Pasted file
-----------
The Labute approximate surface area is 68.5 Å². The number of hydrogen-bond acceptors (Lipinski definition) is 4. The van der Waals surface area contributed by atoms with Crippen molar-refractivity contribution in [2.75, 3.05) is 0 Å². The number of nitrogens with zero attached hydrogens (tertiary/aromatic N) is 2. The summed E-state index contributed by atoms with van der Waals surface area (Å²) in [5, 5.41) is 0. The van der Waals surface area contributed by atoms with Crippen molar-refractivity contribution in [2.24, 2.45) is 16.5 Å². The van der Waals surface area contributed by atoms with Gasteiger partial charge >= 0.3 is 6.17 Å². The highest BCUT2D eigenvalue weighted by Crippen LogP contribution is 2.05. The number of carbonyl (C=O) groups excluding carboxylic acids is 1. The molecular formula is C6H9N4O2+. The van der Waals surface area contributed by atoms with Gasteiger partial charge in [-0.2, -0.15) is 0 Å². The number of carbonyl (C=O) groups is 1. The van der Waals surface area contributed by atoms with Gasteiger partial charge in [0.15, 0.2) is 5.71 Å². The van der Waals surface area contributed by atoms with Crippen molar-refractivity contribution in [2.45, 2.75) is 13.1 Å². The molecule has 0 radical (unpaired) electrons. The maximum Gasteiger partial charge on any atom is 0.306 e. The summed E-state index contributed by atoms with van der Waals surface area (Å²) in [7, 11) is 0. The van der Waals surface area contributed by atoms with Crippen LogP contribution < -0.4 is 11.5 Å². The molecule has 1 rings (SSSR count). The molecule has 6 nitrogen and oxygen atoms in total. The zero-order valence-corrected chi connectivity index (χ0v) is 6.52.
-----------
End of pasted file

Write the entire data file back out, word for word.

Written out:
The Labute approximate surface area is 68.5 Å². The number of hydrogen-bond acceptors (Lipinski definition) is 4. The van der Waals surface area contributed by atoms with Crippen molar-refractivity contribution in [2.75, 3.05) is 0 Å². The number of nitrogens with zero attached hydrogens (tertiary/aromatic N) is 2. The summed E-state index contributed by atoms with van der Waals surface area (Å²) in [5, 5.41) is 0. The van der Waals surface area contributed by atoms with Crippen molar-refractivity contribution in [2.24, 2.45) is 16.5 Å². The van der Waals surface area contributed by atoms with Gasteiger partial charge >= 0.3 is 6.17 Å². The highest BCUT2D eigenvalue weighted by Crippen LogP contribution is 2.05. The number of carbonyl (C=O) groups excluding carboxylic acids is 1. The molecular formula is C6H9N4O2+. The van der Waals surface area contributed by atoms with Gasteiger partial charge in [-0.2, -0.15) is 0 Å². The number of carbonyl (C=O) groups is 1. The van der Waals surface area contributed by atoms with Gasteiger partial charge in [0.15, 0.2) is 5.71 Å². The van der Waals surface area contributed by atoms with Crippen molar-refractivity contribution in [2.45, 2.75) is 13.1 Å². The molecule has 0 radical (unpaired) electrons. The maximum Gasteiger partial charge on any atom is 0.306 e. The summed E-state index contributed by atoms with van der Waals surface area (Å²) in [7, 11) is 0. The van der Waals surface area contributed by atoms with Crippen LogP contribution < -0.4 is 11.5 Å². The molecule has 1 rings (SSSR count). The molecule has 6 nitrogen and oxygen atoms in total. The zero-order valence-corrected chi connectivity index (χ0v) is 6.52.